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PTSD

How do you treat PTSD

As society has grown to improve its understanding of trauma, and traumatic experiences, PTSD treatment options have changed. Modern understanding of this mental health condition has broadened the therapeutic options available to individuals suffering. PTSD treatment therapy includes cognitive therapy, exposure therapy, eye movement desensitization and reprocessing (EDMR), and prolonged exposure (PE) therapy. 

For many years, PTSD was referred to as “shell shock.” While PTSD has likely existed for hundreds of years, it began to be widely acknowledged with the conclusion of World War I. The returning soldiers were exhibiting signs of being emotionally damaged from the ravages of the Great War. While PTSD has been referred to in many ways, it differs from other psychiatric disorders. But what is PTSD?  

PTSD, or post-traumatic stress disorder, is a mental health condition that is directly correlated to a terrifying event. The individual may have witnessed or experienced the terrifying event, but this psychiatric disorder is directly triggered by this moment. The traumatic moment triggers the human body’s “fight or flight” symptoms. In less terrifying moments, the “fight or flight” symptoms eventually subside. But with a traumatic experience, those symptoms can reoccur long after the event has ended.   

Some common catalysts for developing PTSD are war/combat, terrorist acts, serious accidents, rape, violence, near-death experiences, and natural disasters. These events may cause terrifying nightmares, severe anxiety, flashbacks, and hyper focused thoughts revolving around the experience. If you find yourself having difficulty coping with the event and adjusting to life afterward, you may be experiencing PTSD. The symptoms will get worse and impact the quality of your life.  

When you are suffering from PTSD, it is critical to begin receiving PTSD treatment. For individuals experiencing these symptoms, the best treatment for PTSD is to begin working with a skilled mental health professional. But, how do you treat PTSD?  

How Is PTSD Treated Today?  

After World War I, thousands of soldiers returned from a devastating war with emotional symptoms that were not linked to any physical damage they may have incurred during combat. Doctors at the time began referring to these symptoms as “Shell Shock” due to soldiers being exposed to exploding shells during the brutal fighting.  

Early treatment for these traumas were not sensitive to the emotional component of these symptoms. Due to societal norms at the time, “Shell Shock” was seen as a sign of weakness or failure. These treatments may have been just as damaging, if not cruel, to those suffering. These approaches included:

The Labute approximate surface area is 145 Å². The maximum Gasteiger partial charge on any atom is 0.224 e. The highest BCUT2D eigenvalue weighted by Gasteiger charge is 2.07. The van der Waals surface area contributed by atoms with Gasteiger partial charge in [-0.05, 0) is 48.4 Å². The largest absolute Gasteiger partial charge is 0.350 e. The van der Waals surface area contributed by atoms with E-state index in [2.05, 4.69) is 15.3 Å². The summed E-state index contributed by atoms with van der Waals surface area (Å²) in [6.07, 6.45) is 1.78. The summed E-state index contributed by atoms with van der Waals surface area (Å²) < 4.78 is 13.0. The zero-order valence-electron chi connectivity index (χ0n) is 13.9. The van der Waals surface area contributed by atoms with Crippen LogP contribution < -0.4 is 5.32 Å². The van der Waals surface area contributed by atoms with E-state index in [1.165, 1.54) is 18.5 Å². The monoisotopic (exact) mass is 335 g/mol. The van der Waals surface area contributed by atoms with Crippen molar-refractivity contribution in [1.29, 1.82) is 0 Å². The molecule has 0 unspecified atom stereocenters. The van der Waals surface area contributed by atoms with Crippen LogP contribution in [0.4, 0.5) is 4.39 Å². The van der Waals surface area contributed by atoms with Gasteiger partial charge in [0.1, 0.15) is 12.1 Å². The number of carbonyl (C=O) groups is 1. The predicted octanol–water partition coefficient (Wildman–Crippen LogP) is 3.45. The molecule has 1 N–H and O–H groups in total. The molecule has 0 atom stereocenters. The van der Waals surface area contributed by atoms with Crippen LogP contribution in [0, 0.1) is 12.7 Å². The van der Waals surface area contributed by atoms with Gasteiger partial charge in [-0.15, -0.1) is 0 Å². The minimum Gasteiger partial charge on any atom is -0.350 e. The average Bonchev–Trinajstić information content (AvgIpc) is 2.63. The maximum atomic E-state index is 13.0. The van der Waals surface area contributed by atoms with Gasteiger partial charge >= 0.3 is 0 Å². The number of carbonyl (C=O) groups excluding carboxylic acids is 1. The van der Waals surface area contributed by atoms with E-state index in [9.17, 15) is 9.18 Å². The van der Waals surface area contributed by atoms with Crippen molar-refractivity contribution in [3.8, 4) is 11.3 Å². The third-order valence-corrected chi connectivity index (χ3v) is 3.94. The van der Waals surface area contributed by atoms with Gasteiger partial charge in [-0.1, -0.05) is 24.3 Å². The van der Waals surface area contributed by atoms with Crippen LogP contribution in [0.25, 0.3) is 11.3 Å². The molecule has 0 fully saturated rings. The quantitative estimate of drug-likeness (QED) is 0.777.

• Electroconvulsive shock treatment  
  • Disciplinary treatment (physical or militarily) 
  • Solitary confinement  
  • Emotional deprivation 
  • Forced movement of limbs with machines 
  • Electric heat baths 
  • Hypnotism  

As society has grown to improve its understanding of trauma, and traumatic experiences, PTSD treatment options have changed. The best way to treat PTSD is through therapy. Modern understanding of this mental health condition has broadened the therapeutic options available to individuals suffering. 


PTSD Therapy 

Forms of therapy for PTSD now include trauma-focused psychotherapy and medication. PTSD treatment therapy includes cognitive therapy, exposure therapy, eye movement desensitization and reprocessing (EDMR), and prolonged exposure (PE) therapy. With these various psychotherapy (or talk therapy) approaches, it may leave you wondering how do therapists treat PTSD with these options.  

Cognitive Behavioral Therapy For PTSD:

 A type of talk therapy that supports the individual to recognize how their patterns of thinking may emotionally paralyze them, and keep them in a constant state of trauma. This therapy is usually coupled with exposure therapy when treating PTSD. 

 

Exposure Therapy For PTSD: 

This is a type of behavioral therapy which helps suffering individuals safely acknowledge and face situations and memories revolving around the traumatic event.  

EDMR Therapy For PTSD: 

A series of guided eye movements that encourage the individuals to focus on the trauma while experiencing eye movement stimulation. This allows the individual to experience a reduction or even relief from the magnitude of the trauma experience.  

 

Prolonged Exposure Therapy For PTSD:

A therapy that assists and teaches individuals how to gently approach trauma related memories and environments. This therapy supports patients to focus on not avoiding their trauma or its associated memories, and allowing them to confront the symptoms of the event itself. This allows for long-term recovery from their PTSD.  

 

Medication Therapy For PTSD: 

Typically used to support talk therapy, certain prescription medications like SSRIs (selective serotonin reuptake inhibitors) are used to help individuals overcome their trauma symptoms. SSRIs are antidepressants used to alleviate the depression symptoms triggered by the traumatic experience.  
 

While there is no “catch-all” sure proof way to treat PTSD, there are many types of treatment that can help support an individual function and cope with the traumatic event. The important thing for individuals suffering from PTSD is to reach out for mental health therapy. The best therapy for PTSD is to be under the guidance of a mental health professional who can help establish a treatment plan for them to overcome their symptoms. Patients can learn techniques to help them manage and cope with their emotional triggers to better function in their day to day life.  
 

If you are struggling with PTSD, and need help to begin treatment for your symptoms, Call Gemini Health (301) 363-1063. We are a team of skilled mental health professionals who are trained in various treatment approaches. Gemini Health can help treat and manage your mental and behavioral health concerns. Call today to schedule an appointment today.